I’ve been trying to make some changes in my life so that I travel less, spend more time at home, speak less, write more and generally live a lifestyle that’s more sustainable. I mean that in a personal, not environmental sense – while I’m happy to be leaving a lighter carbon footprint this year, the goal is not to feel exhausted, stressed out and pulled in too many directions. It’s been working – I’m traveling about a third as much this year as in past years – and up until a six-week stretch where I travelled almost every week, I was feeling better, hitting the gym most mornings, getting some writing finished, enjoying more time with family and friends.
And then, this trip. It was such a good idea: a workshop on digital advocacy for NGOs in Abuja, Nigeria. I’ve never been to the Nigerian capital, and the organizers and funders are good friends and had an excellent plan for maximizing our West African enjoyment: fly into Ghana just before the Obama visit to witness the chaos, travel over land to Lagos, through Benin and Togo, explore Lagos on a quiet Sunday, then fly to Abuja to give the workshops. I was supposed to meet the team in Accra on Wednesday.
And here’s where frequent travel catches up with you. My US passport had been fitted with one set of extender pages and had only two visa pages free. The overland trip to Lagos was out unless I could get new pages – not a problem, I’d just fly from Accra to Abuja. All I needed was a Nigerian and Ghanaian visa, and I had six business days to get them, after returning from the Open Translation Tools summit in Amsterdam.
So I hired an expediter. Said expediter is going to remain nameless, because despite some serious screwups, they ultimately bent over backwards to get the job done… but they sure didn’t make it easy. I sent over a dozen emails back and forth with the expediter, trying to ensure that they saw the online payment I’d made for the Nigerian visa. No problem, as they were in the process of getting the Ghanaian visa. I didn’t realize what sort of trouble I was in until I got a phonecall in Aspen, less than a week before I was slated to travel. “You send us a badly mutilated passport,” the message began.
Say what? I’d flown on that passport to Amsterdam about a week before – sure, it was old and a bit beat up, but hardly “mutilated”. “If it’s mutilated, it happened in your care,” I told the expediter. “I just flew on it. And you told me the Ghanaians gave me a visa – they wouldn’t have done that with a mutilated passport.” Agreeing with my logic, the expediter agreed that they’d go ahead and get the Nigerian visa.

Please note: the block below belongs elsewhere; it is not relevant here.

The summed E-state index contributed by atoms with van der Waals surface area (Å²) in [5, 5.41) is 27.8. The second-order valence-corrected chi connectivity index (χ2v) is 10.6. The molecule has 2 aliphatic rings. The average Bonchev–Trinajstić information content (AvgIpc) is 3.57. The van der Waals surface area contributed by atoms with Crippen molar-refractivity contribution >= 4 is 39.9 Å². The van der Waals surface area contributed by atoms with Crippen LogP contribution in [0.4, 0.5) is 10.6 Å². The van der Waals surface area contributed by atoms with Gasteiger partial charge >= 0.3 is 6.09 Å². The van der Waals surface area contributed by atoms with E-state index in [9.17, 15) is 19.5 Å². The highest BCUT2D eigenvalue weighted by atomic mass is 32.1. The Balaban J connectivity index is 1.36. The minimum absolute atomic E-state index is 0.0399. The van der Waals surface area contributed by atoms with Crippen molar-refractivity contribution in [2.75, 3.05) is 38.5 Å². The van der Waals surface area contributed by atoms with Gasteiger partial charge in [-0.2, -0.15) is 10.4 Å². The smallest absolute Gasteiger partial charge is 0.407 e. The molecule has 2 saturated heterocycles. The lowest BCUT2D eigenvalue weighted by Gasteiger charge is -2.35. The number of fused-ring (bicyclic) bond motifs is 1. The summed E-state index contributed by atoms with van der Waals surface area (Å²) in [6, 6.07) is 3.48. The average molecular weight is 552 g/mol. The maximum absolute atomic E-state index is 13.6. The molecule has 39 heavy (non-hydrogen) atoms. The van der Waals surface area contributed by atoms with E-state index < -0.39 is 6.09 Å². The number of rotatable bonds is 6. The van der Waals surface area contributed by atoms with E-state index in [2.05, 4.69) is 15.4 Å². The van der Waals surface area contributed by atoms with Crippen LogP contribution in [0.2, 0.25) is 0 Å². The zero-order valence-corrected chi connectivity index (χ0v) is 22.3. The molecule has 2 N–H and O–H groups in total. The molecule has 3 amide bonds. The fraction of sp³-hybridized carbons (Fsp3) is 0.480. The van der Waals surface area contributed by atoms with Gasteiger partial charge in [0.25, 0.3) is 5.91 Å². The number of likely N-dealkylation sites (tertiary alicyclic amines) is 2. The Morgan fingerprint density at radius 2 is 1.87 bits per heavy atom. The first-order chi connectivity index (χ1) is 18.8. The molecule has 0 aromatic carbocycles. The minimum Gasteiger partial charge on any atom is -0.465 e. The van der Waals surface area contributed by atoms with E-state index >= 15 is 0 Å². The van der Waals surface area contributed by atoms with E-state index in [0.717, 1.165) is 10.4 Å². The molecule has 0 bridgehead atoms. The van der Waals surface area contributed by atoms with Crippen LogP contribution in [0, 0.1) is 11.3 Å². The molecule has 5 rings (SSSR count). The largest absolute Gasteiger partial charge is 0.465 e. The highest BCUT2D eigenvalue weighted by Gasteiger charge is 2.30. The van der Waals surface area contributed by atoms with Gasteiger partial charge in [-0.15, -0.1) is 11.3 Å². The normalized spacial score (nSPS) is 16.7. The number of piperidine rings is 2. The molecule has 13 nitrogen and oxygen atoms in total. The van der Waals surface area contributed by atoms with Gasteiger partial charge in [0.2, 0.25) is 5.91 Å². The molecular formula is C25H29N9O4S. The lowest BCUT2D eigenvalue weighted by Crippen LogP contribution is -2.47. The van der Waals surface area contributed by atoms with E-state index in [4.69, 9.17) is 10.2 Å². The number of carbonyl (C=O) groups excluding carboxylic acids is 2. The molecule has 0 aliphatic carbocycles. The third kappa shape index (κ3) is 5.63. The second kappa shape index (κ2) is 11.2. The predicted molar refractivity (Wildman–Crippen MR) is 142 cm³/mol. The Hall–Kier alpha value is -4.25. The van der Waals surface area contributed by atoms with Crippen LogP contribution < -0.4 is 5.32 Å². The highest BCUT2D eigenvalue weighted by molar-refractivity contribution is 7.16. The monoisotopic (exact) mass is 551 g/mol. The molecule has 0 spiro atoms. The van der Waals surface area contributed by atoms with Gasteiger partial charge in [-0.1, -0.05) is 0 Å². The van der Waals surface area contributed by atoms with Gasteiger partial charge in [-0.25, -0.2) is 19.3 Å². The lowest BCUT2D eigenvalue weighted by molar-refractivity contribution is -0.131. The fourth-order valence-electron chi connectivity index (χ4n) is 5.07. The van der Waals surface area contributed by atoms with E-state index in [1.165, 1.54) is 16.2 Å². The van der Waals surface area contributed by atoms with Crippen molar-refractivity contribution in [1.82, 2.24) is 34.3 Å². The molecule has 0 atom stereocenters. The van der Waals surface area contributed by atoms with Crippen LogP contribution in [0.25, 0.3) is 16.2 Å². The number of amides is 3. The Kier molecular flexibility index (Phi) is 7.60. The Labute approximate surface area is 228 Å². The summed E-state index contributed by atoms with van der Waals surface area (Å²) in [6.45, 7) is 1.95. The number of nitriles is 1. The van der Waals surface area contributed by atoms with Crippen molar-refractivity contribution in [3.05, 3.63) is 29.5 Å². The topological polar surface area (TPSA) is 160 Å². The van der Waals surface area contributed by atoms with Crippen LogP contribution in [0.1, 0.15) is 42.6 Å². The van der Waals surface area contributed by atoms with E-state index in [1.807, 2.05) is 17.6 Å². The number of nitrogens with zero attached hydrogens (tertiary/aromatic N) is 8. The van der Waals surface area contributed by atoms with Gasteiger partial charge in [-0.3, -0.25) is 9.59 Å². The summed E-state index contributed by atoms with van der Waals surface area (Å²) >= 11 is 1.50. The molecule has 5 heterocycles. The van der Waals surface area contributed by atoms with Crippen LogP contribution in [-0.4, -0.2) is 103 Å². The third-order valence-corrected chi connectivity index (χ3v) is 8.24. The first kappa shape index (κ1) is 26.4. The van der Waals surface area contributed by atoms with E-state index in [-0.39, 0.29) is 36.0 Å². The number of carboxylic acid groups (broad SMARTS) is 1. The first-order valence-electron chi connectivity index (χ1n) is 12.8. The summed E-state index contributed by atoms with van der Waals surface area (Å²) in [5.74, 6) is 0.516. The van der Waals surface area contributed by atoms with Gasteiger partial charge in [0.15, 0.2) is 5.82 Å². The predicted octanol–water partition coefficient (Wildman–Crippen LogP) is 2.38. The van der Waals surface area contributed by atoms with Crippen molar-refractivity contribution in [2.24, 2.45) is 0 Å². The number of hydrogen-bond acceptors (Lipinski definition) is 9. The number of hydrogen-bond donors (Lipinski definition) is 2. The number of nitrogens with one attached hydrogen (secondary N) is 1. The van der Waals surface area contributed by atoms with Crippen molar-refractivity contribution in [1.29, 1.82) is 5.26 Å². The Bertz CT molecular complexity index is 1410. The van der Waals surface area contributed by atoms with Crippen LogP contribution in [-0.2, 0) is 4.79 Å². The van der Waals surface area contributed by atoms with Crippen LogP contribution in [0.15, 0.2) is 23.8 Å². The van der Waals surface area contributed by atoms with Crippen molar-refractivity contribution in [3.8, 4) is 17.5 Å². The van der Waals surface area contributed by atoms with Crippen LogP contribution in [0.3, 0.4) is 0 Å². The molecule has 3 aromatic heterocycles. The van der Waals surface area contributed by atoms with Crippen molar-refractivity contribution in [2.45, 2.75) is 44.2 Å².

On Monday, two days before I was slated to travel,. the expediter called to tell me there was another problem with the Nigerian visa. I sent the thread of a dozen previous emails about the Nigerian visa, and an angry note demanding to speak to a manager. Eventually, I got the company president on the phone who explained the problem – somewhere between the Ghanaian embassy putting a visa in the passport and bringing the passport to the Nigerian Embassy, the cover had come off my passport. He was reluctant to blame his staff or the Ghanaians – “You travel a lot, you’d already had new pages sewn into that book, and these books fall apart all the time.”
So, 48 hours before my flights, I didn’t have a passport I could fly with. If I got a new passport, I needed to get all new visas. And there was no way to get both a passport and visa before flying Wednesday. So after spending Monday understanding my predicament, I spent Tuesday making new arrangements – an appointment at the passport office in Norwalk, CT on Thursday for an emergency passport, an overnight visa from the Nigerian embassy, a flight on Sunday. Thursday involved a four hour drive, two hours in lines, a three hour wait, the discovery that the photos I’d had taken couldn’t be used in a passport, a sprint across town for new photos, a passport issued – ultimately – in less than 20 minutes, another sprint to the train station, and a hand-off to the expediter in Grand Central Terminal in New York to obtain the world’s fastest Nigerian visa.